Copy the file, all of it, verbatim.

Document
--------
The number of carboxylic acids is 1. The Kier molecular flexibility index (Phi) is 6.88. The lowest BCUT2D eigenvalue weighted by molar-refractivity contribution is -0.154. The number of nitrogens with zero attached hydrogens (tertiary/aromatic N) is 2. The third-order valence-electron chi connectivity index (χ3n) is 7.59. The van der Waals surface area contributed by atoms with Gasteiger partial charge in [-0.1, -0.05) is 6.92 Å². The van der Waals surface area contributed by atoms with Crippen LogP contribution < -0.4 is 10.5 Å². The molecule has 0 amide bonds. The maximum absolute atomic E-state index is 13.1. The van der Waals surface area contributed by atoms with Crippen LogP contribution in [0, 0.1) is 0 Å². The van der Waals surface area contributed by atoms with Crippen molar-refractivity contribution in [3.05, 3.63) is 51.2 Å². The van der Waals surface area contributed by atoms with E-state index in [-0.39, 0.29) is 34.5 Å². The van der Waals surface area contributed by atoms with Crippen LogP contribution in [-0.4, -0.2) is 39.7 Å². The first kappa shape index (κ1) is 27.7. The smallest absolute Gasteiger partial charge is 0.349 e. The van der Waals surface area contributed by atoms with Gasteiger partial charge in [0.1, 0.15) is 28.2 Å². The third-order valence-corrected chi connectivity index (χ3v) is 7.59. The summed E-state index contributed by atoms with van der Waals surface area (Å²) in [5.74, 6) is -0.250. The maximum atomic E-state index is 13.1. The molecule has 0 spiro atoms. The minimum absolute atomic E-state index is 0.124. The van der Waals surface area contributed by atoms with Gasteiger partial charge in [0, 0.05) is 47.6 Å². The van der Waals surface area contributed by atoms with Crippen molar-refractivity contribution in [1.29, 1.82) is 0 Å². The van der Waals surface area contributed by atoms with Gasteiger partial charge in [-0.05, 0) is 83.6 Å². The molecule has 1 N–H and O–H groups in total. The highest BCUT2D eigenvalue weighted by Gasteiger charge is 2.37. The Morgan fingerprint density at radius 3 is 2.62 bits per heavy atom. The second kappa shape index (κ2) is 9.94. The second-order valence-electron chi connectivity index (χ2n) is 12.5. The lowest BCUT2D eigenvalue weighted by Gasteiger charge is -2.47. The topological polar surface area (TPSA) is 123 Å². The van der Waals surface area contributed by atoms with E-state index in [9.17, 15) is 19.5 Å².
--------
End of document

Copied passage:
The number of carboxylic acids is 1. The Kier molecular flexibility index (Phi) is 6.88. The lowest BCUT2D eigenvalue weighted by molar-refractivity contribution is -0.154. The number of nitrogens with zero attached hydrogens (tertiary/aromatic N) is 2. The third-order valence-electron chi connectivity index (χ3n) is 7.59. The van der Waals surface area contributed by atoms with Gasteiger partial charge in [-0.1, -0.05) is 6.92 Å². The van der Waals surface area contributed by atoms with Crippen LogP contribution < -0.4 is 10.5 Å². The molecule has 0 amide bonds. The maximum absolute atomic E-state index is 13.1. The van der Waals surface area contributed by atoms with Crippen LogP contribution in [0, 0.1) is 0 Å². The van der Waals surface area contributed by atoms with Crippen molar-refractivity contribution in [3.05, 3.63) is 51.2 Å². The van der Waals surface area contributed by atoms with E-state index in [-0.39, 0.29) is 34.5 Å². The van der Waals surface area contributed by atoms with Crippen LogP contribution in [-0.4, -0.2) is 39.7 Å². The first kappa shape index (κ1) is 27.7. The smallest absolute Gasteiger partial charge is 0.349 e. The van der Waals surface area contributed by atoms with Gasteiger partial charge in [0.1, 0.15) is 28.2 Å². The third-order valence-corrected chi connectivity index (χ3v) is 7.59. The summed E-state index contributed by atoms with van der Waals surface area (Å²) in [5.74, 6) is -0.250. The maximum atomic E-state index is 13.1. The molecule has 0 spiro atoms. The minimum absolute atomic E-state index is 0.124. The van der Waals surface area contributed by atoms with Gasteiger partial charge in [0, 0.05) is 47.6 Å². The van der Waals surface area contributed by atoms with Crippen molar-refractivity contribution in [1.29, 1.82) is 0 Å². The van der Waals surface area contributed by atoms with Gasteiger partial charge in [-0.05, 0) is 83.6 Å². The molecule has 1 N–H and O–H groups in total. The highest BCUT2D eigenvalue weighted by Gasteiger charge is 2.37. The Morgan fingerprint density at radius 3 is 2.62 bits per heavy atom. The second kappa shape index (κ2) is 9.94. The second-order valence-electron chi connectivity index (χ2n) is 12.5. The lowest BCUT2D eigenvalue weighted by Gasteiger charge is -2.47. The topological polar surface area (TPSA) is 123 Å². The van der Waals surface area contributed by atoms with E-state index in [9.17, 15) is 19.5 Å².